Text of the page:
As far as taking the characters back to "the essence of who they were when they were created," I don't know if that is necessarily where they want to go either; Batman originally killed people and Superman's character was kind of a dick when he was first created. However, they're on the right track in terms of trying to convey they essence of the character. What Superman became after his creation was a sort of manifestation of a savior that people were looking for in the years after the Great Depression; Superman battled Nazis, poor working conditions, and organized crime, among other things. There is no way to avoid soundng corny while saying this, so just bear with me: Superman's character is a reflection of the hope that real people feel when faced with adversity. There I said it. Is it wrong to feel dirty after saying something positive? If Christopher Nolan can capture that aspect of Superman's character and modernize it somehow (Superman vs The Nazis might be a tough sell), then I have high hopes for The Man of Steel.
When I see anyone, whether it be a stranger or my own grandmother, standing dangerously close to the top of a set of stairs or the edge of a ravine, I get a very specific urge. Contrary to what you might think, the urge is not to warn the person of imminent danger. It is, in fact, to do the opposite. As they stand there teetering on the edge of a devastating drop, I get an almost overwhelming urge to boot them in the chest and tell them our exact location. For example, if we were at the Grand Canyon and you were standing at the edge of the chasm admiring the view, in my mind the scene would play out like this:
You: This view is beautiful.
Me(looking thoughtful): Beautiful? (Dramatic thoughtful pause) This...is...the Grand Canyon!
Then I would front kick you into the Grand Canyon.
Or maybe if we were in my backyard...
You: I can't believe you don't have a guard railing on your deck. That's pretty stupid.
Me(looking thoughtful): Stupid? (Dramatic thoughtful pause) This...is...the backyard!
Then I would front kick you off of my back deck.
It has nothing to do with you personally. I probably like you, at least enough to go to the Grand Canyon with you, or let you into my backyard. It's just that Gerard Butler made it look too damn awesome to kick someone in the chest into some kind of abyss. Moments like that are what makes 300 one of my all-time favorites.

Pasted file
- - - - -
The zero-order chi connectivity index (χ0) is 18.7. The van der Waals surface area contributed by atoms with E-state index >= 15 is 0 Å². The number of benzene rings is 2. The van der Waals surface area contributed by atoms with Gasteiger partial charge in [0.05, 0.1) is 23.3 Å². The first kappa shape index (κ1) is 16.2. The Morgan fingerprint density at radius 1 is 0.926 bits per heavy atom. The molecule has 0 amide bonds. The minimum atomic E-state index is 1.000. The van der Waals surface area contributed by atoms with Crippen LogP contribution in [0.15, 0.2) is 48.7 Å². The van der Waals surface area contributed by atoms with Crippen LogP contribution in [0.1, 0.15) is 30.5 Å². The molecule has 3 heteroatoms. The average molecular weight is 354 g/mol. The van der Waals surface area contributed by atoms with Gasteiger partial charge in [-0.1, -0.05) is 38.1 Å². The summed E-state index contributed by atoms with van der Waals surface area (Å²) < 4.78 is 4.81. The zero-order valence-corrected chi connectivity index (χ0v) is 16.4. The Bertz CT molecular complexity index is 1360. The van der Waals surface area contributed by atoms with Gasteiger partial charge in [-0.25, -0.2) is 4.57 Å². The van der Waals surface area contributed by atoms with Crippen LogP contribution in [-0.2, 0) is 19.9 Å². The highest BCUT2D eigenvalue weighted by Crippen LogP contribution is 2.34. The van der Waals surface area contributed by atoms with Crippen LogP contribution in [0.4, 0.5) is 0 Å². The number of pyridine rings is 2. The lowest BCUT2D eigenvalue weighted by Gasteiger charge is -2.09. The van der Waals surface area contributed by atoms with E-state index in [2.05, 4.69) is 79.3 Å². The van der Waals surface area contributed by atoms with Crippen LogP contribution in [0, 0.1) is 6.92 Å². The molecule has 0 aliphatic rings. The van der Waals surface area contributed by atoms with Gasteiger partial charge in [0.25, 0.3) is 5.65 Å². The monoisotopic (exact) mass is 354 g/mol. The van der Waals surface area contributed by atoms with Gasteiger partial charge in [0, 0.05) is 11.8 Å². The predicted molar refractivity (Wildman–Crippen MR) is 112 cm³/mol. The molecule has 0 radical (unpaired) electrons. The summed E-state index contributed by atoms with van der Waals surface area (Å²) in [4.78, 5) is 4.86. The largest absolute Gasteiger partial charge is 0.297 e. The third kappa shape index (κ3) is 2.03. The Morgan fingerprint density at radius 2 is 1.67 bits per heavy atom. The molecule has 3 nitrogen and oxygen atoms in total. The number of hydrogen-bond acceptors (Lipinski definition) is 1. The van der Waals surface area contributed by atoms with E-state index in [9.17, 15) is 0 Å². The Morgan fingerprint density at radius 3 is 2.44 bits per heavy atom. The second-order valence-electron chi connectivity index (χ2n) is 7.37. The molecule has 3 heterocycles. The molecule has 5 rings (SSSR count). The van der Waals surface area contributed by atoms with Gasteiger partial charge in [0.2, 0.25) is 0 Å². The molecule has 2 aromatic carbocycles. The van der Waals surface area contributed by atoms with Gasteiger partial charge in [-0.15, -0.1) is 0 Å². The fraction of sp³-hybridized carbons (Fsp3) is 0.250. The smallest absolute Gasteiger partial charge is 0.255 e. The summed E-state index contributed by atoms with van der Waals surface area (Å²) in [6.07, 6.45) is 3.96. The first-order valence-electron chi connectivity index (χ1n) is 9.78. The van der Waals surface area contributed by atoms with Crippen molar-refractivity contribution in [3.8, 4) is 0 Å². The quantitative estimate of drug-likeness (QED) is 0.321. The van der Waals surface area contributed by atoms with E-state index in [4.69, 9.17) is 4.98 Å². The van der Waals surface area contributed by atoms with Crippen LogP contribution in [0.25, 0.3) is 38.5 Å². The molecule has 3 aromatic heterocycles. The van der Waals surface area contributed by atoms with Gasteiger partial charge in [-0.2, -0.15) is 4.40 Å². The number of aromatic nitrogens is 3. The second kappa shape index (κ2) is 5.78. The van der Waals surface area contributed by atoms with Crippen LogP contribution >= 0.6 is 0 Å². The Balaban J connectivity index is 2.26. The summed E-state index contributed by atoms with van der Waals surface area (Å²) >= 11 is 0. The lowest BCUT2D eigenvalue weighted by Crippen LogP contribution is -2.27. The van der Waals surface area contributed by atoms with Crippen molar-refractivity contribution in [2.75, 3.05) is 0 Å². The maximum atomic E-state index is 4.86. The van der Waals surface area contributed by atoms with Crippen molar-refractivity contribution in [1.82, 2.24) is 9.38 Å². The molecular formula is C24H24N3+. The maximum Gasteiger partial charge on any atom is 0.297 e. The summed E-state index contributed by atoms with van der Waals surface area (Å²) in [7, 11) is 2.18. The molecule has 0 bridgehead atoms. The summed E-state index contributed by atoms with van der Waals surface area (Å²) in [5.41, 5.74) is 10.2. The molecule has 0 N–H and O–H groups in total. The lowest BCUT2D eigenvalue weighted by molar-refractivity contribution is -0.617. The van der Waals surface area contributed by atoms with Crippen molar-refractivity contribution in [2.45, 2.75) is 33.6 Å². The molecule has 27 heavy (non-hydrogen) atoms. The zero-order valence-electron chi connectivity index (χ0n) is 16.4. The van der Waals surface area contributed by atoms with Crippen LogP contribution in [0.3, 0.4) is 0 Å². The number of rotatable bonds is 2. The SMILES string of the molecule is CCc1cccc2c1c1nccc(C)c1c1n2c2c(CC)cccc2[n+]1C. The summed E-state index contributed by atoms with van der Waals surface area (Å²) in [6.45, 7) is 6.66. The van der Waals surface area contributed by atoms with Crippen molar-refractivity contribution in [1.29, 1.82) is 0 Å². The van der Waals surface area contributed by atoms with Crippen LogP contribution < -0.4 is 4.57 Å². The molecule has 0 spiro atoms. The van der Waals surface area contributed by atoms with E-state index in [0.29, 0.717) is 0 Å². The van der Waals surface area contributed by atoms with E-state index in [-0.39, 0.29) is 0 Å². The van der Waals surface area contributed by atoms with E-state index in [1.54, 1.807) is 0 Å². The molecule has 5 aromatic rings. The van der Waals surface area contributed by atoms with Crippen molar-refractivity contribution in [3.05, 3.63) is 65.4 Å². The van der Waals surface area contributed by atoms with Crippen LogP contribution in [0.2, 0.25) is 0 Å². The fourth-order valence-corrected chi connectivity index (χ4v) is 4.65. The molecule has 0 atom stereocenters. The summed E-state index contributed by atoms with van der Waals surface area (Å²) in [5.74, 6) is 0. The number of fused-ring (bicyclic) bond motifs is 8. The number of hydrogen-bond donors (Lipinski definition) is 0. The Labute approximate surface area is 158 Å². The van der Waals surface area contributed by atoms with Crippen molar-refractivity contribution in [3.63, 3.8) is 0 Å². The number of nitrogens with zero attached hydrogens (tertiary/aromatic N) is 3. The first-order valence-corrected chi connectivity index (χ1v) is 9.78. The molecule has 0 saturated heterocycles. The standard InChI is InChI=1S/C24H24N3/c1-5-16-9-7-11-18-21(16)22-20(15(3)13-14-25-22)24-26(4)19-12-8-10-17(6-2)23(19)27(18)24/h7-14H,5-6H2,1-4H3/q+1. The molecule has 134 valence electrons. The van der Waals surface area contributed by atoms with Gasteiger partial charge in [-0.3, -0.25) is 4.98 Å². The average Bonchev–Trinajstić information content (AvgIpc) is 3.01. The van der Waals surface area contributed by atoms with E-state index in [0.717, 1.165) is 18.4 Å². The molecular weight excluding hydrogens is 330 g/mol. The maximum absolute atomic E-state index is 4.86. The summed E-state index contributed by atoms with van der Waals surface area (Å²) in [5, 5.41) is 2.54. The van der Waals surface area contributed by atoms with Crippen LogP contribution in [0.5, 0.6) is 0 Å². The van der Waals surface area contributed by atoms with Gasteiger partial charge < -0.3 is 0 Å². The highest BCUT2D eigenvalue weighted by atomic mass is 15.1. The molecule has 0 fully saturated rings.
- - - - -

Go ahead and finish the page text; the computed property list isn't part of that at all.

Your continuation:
So imagine the pants-peeing fit that ensued when I read that the creator of the 300 comic, Frank Miller, is releasing the prequel comic to 300 next year. The six part series, entitled Xerxes, already has production companies interested, as well as 300 director Zack Snyder.
Although I'm interested in the prospect of another film, there is something that sits funny with me about this 300 prequel. The story will be centered on the title character, Xerxes, but...aren't we supposed to hate that guy? He killed our beloved Spartans; should we want to see him do anything but get his ass kicked by the Greeks? I will admit that there is something attractive about finding out how a man turns into a ruthless, slave driving ruler; origin stories are some of the most interesting parts of just about any comic, or any longer narrative for that matter. But, 300 was engaging because of the heroism of the Spartans and their crazy warrior society.The 300 saga seems to be going to the Star Wars route by creating a prequel in which we find out how the villain (Darth Vader in that case) came to be. At least in the Star Wars prequels, we still got the heroic Jedi in the mix. In Xerxes, as far as logical continuity goes, we probably won't be getting any Spartans, let alone Leonidas. I would think that would be one of the benefits of creating a prequel: getting to use dead characters for a new story.
The bottom line is that it could be weird without the Spartans.But I suppose in the comic world, if anyone knows what they're doing, it's Frank Miller. Miller is responsible for Sin City and 300, as well as many other well respected comics. His 1986 comic, The Dark Knight Returns, is responsible for the current darker rendition of Batman in the Batman movie franchise (excluding Schumacher's Batman Forever and Batman and Robin). Aside from his ill-advised attempt at directing The Spirit, Frank Miller can almost do no wrong.What do you think? Is Xerxes a character that you'd like to see explored further? Would you see a 300 movie without Gerard Butler's Leonidas? -AndrewSource: Screenrant